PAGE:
Henry Salazar hid how he was feeling for years, keeping secrets from both his family and his friends. After 15 years in the fire department, he doesn't want to hide anymore.
"I never wanted to tell anybody I was going to a psychiatrist or taking medication for depression or anxiety," said Salazar.
Salazar said his anxiety started on day one. After a hard day he would have a few drinks. Soon he was having a few bottles, trying to forget what he saw.
"Me, in particular, it's kids. You remember a kid passing away, or on a trauma. Our families don't know anything about the stuff that we see, just re-picturing the whole thing only traumatizes them," Salazar said.
When we asked him if other firefighters ask for help, he said, "It's impossible. Nobody really wants to speak out. Nobody wants to feel lesser of a man or woman. We all wear that uniform; some of us feel like were Superman underneath, which, I'm not gonna lie, it is what we feel."
Of the 7,000 firefighters we polled, 27 percent reported substance abuse problems while other issues were far more pervasive. Seventy one percent said they had trouble sleeping, 65 percent had unwanted memories and 19 percent had thoughts of suicide.
For female firefighter Kari Brannan the post-traumatic stress was consuming.
"Me being in a man's world added on a lot of stress. There would be fire fighting coats hung up and I would find spots underneath those coats and just cry, cry, cry, cry."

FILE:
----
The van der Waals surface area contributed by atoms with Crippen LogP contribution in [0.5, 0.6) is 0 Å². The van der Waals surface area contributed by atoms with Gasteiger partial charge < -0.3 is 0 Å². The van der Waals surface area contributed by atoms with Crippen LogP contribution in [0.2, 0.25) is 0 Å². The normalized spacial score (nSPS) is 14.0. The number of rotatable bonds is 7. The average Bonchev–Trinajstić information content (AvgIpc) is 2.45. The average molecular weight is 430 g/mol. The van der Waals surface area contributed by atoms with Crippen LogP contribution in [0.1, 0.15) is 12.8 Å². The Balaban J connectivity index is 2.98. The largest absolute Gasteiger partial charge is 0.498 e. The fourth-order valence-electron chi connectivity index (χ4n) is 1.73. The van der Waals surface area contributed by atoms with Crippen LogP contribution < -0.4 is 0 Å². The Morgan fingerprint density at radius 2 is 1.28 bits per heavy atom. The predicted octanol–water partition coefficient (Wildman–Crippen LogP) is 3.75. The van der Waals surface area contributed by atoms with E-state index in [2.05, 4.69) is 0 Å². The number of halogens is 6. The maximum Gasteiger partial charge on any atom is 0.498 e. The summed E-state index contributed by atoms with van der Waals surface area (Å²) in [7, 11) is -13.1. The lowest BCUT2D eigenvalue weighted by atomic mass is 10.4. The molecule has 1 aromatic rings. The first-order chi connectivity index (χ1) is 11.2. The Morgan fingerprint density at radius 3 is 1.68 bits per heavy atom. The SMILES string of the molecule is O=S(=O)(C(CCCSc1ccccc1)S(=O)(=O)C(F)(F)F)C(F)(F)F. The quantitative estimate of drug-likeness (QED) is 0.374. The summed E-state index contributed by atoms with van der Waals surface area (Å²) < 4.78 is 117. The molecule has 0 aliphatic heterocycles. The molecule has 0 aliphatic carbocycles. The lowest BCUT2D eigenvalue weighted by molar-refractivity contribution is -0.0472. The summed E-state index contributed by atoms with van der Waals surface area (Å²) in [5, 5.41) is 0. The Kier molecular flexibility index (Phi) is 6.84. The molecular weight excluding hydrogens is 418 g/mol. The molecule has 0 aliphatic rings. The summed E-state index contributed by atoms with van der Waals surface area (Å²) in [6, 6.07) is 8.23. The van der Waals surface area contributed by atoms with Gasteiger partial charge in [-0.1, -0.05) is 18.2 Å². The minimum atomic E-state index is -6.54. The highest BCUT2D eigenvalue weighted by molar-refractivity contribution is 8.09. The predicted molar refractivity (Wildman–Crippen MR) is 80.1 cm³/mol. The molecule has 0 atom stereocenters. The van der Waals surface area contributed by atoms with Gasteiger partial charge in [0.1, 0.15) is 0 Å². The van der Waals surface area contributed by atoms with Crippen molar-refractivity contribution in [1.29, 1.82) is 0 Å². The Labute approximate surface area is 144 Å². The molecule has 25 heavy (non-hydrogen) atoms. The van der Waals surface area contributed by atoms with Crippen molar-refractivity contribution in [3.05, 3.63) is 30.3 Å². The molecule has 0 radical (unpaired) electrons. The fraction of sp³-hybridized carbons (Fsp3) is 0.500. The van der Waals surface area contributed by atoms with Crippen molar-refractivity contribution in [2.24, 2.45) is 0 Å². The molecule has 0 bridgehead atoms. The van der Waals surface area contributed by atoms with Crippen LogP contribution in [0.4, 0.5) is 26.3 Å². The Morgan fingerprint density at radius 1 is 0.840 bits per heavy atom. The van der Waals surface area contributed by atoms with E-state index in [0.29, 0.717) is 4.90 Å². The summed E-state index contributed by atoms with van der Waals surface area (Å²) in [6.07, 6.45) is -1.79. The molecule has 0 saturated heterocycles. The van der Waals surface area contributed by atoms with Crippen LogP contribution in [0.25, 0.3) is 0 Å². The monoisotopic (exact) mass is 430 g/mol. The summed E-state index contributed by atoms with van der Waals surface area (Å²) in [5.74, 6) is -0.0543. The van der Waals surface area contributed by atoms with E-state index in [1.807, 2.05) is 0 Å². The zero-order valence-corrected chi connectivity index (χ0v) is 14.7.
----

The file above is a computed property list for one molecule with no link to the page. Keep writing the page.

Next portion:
Brannan said she started serving as a Dallas firefighter and paramedic when she was 23 years old. She still struggles talking about certain calls, even though she's 11 years retired.
"We had a really bad run on a little girl that was murdered by her mom and that was when I started not sleeping and I stopped crying. I just wanted the stuff in my head to stop, so I planned out my suicide. I planned it out three times. I would sleep with a 38 pointed at my head. I knew that I was in a really dark place, that I just needed help. I ended up in a group therapy ... that saved my life," Brannan said.
Our survey shows those who seek out therapy are in the minority -- 81 percent of firefighters said they thought they would look weak or unfit if they spoke out about what they were feeling.
Salazar said it took a 30-day rehab program in Maryland, specifically designed for firefighters, for him to get the help he needed. He said he's no longer drinking and no longer haunted by the people he was there to help.
"Takes a lot of courage to say that you do have a problem. I wish I would've had the help a long time ago -- I love the way I feel now," Salazar said.
Aside from a standard employee assistance program, Dallas firefighters don't have any mandatory or elective therapy sessions. The Dallas Firefighters Association told NBC 5 they are in the process of training firefighters to go out in peer support teams to visit stations.
If you or someone you know would like to donate to funds set up to help firefighters- or if you want more information about the program in Maryland, please use links below: